Let’s talk about depth camera in smartphones. Smartphone cameras have come a long way in the last decade. What started as basic rear cameras for taking photos and videos has now evolved into multi-lens systems capable of professional-grade photography. 

One of the most interesting developments in smartphone cameras recently is the addition of depth cameras, also known as 3D cameras. 

In this post, we’ll take a look at what exactly depth cameras are, their benefits and drawbacks, their use cases, how they compare to other depth sensing technologies like Apple’s TrueDepth camera, and the future of this technology in smartphones.

What is a Depth Camera in a Smartphone?

A depth camera, also known as an RGB-D camera, is a camera system that adds depth perception capability to smartphones and other devices. 

While regular smartphone cameras capture the color and brightness of a scene, a depth camera also captures the third dimension of depth. This allows the camera to perceive distances between objects in the scene.

Depth cameras work by projecting infrared light onto the scene. An infrared sensor then reads this pattern of infrared dots, compares it to what was originally projected, and triangulates the distance to objects in the scene based on distortions in how the pattern falls on them. 

Additional processing is then done by the smartphone processor to create a depth map with estimated distances to subjects in focus.

Benefits of having a Depth Camera in a Smartphone

There are several benefits to having depth cameras in smartphones:

1. Better Portrait mode photos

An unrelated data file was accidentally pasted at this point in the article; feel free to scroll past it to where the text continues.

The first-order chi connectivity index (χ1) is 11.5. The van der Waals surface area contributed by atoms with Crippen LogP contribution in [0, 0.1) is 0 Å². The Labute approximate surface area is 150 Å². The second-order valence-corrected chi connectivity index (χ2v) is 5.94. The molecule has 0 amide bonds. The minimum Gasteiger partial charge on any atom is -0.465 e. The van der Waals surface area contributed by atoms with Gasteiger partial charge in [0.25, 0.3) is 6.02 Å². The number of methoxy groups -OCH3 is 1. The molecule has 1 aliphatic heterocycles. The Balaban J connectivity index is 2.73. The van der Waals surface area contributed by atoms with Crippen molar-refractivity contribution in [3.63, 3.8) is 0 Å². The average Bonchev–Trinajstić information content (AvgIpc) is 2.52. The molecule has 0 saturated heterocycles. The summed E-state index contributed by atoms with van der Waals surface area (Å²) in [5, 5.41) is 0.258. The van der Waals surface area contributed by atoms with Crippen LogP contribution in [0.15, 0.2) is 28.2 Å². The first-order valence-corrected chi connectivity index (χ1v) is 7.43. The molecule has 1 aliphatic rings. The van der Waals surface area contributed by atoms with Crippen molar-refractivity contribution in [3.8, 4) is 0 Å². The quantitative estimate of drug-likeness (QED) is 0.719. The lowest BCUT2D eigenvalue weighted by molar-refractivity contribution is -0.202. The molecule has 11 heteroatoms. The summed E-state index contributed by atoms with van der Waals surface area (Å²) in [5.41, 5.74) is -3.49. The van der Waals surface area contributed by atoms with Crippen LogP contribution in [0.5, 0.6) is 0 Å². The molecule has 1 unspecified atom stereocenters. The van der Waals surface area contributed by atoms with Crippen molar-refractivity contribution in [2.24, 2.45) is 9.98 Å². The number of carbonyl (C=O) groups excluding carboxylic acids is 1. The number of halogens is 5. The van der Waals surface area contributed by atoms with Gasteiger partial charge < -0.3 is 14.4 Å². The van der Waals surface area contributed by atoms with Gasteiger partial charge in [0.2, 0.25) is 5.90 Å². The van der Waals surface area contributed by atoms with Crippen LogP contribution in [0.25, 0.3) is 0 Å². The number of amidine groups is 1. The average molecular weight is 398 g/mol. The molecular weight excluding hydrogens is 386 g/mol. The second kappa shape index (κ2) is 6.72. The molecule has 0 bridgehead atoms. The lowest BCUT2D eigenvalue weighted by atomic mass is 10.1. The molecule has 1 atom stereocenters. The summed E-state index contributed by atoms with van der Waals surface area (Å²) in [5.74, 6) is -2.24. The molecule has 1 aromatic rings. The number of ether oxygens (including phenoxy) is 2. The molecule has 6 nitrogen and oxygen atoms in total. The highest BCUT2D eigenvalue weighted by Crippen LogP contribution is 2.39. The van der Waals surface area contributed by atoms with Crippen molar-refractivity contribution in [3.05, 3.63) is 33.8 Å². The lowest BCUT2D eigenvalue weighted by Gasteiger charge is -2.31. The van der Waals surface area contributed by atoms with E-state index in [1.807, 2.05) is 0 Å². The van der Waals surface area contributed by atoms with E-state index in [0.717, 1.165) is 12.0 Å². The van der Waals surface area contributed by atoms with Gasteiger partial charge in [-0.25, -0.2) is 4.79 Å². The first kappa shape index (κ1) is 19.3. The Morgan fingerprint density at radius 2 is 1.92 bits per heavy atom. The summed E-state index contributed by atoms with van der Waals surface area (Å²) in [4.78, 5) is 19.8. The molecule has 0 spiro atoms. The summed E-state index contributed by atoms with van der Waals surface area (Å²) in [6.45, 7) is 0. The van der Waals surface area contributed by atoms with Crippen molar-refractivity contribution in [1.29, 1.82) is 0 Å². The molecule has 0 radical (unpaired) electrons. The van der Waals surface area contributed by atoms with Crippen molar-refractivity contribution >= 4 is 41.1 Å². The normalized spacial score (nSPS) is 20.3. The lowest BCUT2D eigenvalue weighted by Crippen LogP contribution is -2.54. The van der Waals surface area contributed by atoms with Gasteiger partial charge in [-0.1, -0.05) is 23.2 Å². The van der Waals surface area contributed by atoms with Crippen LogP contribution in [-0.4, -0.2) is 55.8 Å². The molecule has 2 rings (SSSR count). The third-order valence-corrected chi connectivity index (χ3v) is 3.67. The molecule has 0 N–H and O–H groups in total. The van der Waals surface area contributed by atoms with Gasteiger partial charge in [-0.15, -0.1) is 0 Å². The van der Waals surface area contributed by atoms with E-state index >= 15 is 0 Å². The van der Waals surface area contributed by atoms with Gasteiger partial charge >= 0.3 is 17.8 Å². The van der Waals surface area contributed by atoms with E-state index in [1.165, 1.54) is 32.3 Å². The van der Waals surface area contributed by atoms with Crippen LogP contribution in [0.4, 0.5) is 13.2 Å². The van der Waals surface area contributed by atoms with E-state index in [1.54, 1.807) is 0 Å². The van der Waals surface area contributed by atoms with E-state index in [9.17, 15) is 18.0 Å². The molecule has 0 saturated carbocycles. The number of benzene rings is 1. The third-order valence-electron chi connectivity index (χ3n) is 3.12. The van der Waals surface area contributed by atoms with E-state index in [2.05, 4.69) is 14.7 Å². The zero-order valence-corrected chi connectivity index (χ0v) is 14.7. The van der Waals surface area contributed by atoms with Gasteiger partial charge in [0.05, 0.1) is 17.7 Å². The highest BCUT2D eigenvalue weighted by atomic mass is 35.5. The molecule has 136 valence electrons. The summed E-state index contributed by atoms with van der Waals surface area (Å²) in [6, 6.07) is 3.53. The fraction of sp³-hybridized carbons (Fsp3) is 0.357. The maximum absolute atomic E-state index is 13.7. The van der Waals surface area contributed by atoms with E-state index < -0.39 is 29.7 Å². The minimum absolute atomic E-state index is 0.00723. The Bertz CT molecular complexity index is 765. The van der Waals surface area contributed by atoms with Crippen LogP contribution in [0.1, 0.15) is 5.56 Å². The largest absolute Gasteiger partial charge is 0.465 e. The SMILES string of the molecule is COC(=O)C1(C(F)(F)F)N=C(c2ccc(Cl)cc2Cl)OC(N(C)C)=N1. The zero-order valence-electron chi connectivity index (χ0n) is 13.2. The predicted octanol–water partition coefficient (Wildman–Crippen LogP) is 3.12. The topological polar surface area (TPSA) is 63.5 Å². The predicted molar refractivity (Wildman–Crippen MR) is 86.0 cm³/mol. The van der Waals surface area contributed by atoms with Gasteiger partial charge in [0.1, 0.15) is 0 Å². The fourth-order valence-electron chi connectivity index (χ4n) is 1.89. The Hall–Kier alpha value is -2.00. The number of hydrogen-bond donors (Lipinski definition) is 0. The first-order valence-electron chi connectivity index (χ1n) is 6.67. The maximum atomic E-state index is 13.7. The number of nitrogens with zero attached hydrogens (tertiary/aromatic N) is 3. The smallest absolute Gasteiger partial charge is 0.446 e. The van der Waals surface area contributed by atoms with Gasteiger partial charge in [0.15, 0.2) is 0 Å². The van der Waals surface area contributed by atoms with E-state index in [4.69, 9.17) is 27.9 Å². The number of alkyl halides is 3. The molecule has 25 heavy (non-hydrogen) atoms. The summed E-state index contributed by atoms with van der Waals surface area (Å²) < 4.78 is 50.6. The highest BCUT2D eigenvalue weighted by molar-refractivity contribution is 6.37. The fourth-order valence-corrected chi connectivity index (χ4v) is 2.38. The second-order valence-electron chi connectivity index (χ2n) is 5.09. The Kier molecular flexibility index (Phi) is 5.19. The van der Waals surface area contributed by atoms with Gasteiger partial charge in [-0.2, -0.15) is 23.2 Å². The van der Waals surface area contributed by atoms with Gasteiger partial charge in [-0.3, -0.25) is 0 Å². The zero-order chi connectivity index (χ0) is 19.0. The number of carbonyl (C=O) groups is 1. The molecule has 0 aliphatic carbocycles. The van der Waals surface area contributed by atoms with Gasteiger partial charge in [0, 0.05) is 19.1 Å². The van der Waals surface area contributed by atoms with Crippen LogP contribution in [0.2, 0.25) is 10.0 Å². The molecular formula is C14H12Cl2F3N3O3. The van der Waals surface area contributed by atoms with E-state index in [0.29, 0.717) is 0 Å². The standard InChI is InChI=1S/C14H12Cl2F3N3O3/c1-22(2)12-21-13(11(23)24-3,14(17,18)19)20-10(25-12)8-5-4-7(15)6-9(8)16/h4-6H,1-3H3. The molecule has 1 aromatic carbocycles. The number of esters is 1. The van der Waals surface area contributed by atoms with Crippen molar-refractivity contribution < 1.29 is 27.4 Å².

By determining distances to subjects, the depth camera allows portrait photos to add artificial blurred backgrounds, making subjects “pop” from the scene. This works best on people and objects in the foreground and is difficult to achieve with regular single lenses.

2. AR applications

Depth information allows for more accurate augmented reality effects and measurements. This helps anchoring of virtual objects onto real structures more convincingly by understanding 3D spaces better.

3. 3D scanning capability

With depth data, smartphones can map small three-dimensional areas and objects for the purposes of 3D scanning.

4. Potential for other computational photography features

Other camera features may leverage depth data as an additional input, spurring algorithmic innovation for even better photos and videos.

Drawbacks of having a Depth Camera in a Smartphone

However, depth camera systems also come with some downsides:

1. Increased cost and complexity

Depth cameras require additional components over regular cameras, increasing costs for manufacturers. The additional data requires more smartphone processing power too.

2. Impact on smartphone design

Many depth camera implementations require fairly large sensor arrays and lens openings, leading to larger camera bumps that can impact smartphone aesthetics and ergonomics.

3. Performance limitations in some use cases

The small sensors and lenses limit the quality of depth maps calculated, so performance may suffer in low light compared to larger professional systems. Range is also limited for mapping larger areas and objects.

What is a Depth Camera Used For?

Here are some of the current and potential use cases where smartphone depth cameras offer unique value: